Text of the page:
AMTA is pleased to announce that a bipartisan group of U.S. Senators recently introduced S. 987, the Comprehensive Addiction and Recovery Act (CARA 3.0) to increase funding authorization levels for certain programs passed as part of the CARA bill in 2016, and to build upon earlier efforts to help address the rising opioid epidemic through enhanced access to treatment and prevention.
CARA 3.0 is a comprehensive approach to tackling issues related to chronic and acute pain and substance abuse. AMTA has long supported this comprehensive approach, and we believe that access to massage therapy as part of an overall treatment plan for pain-related conditions can help reduce the over-reliance on opioids that leads to abuse and addiction. This legislation is needed more than ever; COVID-19 has created unprecedented challenges for individuals who need access to complementary and integrative therapies to help manage their pain.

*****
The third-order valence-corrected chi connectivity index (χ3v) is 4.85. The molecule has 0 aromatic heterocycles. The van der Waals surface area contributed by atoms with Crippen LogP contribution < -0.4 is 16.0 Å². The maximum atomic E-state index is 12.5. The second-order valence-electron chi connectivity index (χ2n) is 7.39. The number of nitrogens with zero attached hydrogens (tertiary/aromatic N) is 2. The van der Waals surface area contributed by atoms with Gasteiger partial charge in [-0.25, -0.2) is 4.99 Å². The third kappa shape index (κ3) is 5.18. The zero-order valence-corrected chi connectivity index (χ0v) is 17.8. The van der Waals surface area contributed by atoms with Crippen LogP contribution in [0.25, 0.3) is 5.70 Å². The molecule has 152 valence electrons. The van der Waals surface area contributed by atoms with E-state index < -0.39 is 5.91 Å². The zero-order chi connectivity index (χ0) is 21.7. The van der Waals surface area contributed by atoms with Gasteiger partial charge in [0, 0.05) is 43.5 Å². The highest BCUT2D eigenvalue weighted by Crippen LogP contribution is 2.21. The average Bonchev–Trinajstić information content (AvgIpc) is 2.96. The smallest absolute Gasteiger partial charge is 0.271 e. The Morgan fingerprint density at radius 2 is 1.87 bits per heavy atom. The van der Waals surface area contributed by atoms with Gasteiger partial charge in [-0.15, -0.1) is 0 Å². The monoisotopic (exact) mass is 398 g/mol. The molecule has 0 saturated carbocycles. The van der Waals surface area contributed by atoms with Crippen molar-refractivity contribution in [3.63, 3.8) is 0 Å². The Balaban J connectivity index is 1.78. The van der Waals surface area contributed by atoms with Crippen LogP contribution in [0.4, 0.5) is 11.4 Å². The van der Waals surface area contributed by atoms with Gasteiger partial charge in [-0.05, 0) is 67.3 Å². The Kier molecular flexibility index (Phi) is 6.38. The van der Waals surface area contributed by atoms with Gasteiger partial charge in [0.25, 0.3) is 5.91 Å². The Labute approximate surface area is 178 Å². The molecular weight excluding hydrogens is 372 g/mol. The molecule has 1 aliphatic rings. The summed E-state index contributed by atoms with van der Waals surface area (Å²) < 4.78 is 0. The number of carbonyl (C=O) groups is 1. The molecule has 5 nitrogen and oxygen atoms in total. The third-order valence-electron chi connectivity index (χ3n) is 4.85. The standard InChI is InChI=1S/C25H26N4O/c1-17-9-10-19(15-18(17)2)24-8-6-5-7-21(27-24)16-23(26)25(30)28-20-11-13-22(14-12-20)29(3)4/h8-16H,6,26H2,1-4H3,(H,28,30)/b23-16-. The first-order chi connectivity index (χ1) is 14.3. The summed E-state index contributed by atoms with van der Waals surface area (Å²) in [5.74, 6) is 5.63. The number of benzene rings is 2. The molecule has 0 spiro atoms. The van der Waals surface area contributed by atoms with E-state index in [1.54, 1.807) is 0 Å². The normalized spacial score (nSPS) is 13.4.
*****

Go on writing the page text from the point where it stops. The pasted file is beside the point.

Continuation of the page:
CARA 3.0 includes several provisions of interest to massage therapists and other integrative providers, including new research into non-opioid pain management alternatives and increasing continuing education for physicians and providers. The bill also contains specific AMTA-supported language from the NOPAIN Act that requires the U.S. Department of Health and Human Services (HHS) to report to Congress on identified gaps in Medicare coverage for pain, including massage therapy, and to make recommendations to increase patient access to these therapies.
AMTA applauds the introduction of S. 987, CARA 3.0 by leaders: Senators Portman (R-OH), Whitehouse (D-RI), Capito (R-WV), Klobuchar (D-MN), Cantwell (D-WA), and Shaheen (D-NH). For more information on how massage therapists can get involved in supporting this legislation, you can visit our page on AMTA's efforts to advance the conversation about massage for pain.